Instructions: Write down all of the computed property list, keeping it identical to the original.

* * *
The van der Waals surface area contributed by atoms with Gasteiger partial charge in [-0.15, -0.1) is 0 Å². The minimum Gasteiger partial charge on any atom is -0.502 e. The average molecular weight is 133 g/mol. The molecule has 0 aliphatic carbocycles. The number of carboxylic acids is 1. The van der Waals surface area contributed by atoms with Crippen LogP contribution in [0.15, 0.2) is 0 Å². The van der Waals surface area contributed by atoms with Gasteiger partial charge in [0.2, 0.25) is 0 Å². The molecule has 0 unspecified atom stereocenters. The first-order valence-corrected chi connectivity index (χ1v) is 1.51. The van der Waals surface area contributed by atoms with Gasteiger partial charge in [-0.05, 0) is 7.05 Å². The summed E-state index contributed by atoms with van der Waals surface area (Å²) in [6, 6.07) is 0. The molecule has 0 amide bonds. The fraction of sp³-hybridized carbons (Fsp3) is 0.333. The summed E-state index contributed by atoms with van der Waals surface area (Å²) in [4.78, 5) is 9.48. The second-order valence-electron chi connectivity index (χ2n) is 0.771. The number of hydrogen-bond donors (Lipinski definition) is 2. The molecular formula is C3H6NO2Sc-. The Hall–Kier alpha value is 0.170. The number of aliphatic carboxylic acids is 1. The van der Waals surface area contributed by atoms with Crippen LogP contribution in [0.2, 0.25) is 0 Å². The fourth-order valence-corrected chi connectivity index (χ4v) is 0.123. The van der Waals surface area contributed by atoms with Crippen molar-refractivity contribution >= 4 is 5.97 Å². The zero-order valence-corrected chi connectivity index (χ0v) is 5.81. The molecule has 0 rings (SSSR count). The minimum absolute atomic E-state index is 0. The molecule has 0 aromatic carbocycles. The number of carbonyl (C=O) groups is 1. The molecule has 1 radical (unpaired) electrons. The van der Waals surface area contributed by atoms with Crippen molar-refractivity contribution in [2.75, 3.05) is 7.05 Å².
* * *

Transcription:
The van der Waals surface area contributed by atoms with Gasteiger partial charge in [-0.15, -0.1) is 0 Å². The minimum Gasteiger partial charge on any atom is -0.502 e. The average molecular weight is 133 g/mol. The molecule has 0 aliphatic carbocycles. The number of carboxylic acids is 1. The van der Waals surface area contributed by atoms with Crippen LogP contribution in [0.15, 0.2) is 0 Å². The van der Waals surface area contributed by atoms with Gasteiger partial charge in [0.2, 0.25) is 0 Å². The molecule has 0 unspecified atom stereocenters. The first-order valence-corrected chi connectivity index (χ1v) is 1.51. The van der Waals surface area contributed by atoms with Gasteiger partial charge in [-0.05, 0) is 7.05 Å². The summed E-state index contributed by atoms with van der Waals surface area (Å²) in [6, 6.07) is 0. The molecule has 0 amide bonds. The fraction of sp³-hybridized carbons (Fsp3) is 0.333. The summed E-state index contributed by atoms with van der Waals surface area (Å²) in [4.78, 5) is 9.48. The second-order valence-electron chi connectivity index (χ2n) is 0.771. The number of hydrogen-bond donors (Lipinski definition) is 2. The molecular formula is C3H6NO2Sc-. The Hall–Kier alpha value is 0.170. The number of aliphatic carboxylic acids is 1. The van der Waals surface area contributed by atoms with Crippen LogP contribution in [0.2, 0.25) is 0 Å². The fourth-order valence-corrected chi connectivity index (χ4v) is 0.123. The van der Waals surface area contributed by atoms with Crippen molar-refractivity contribution >= 4 is 5.97 Å². The zero-order valence-corrected chi connectivity index (χ0v) is 5.81. The molecule has 0 rings (SSSR count). The minimum absolute atomic E-state index is 0. The molecule has 0 aromatic carbocycles. The number of carbonyl (C=O) groups is 1. The molecule has 1 radical (unpaired) electrons. The van der Waals surface area contributed by atoms with Crippen molar-refractivity contribution in [2.75, 3.05) is 7.05 Å².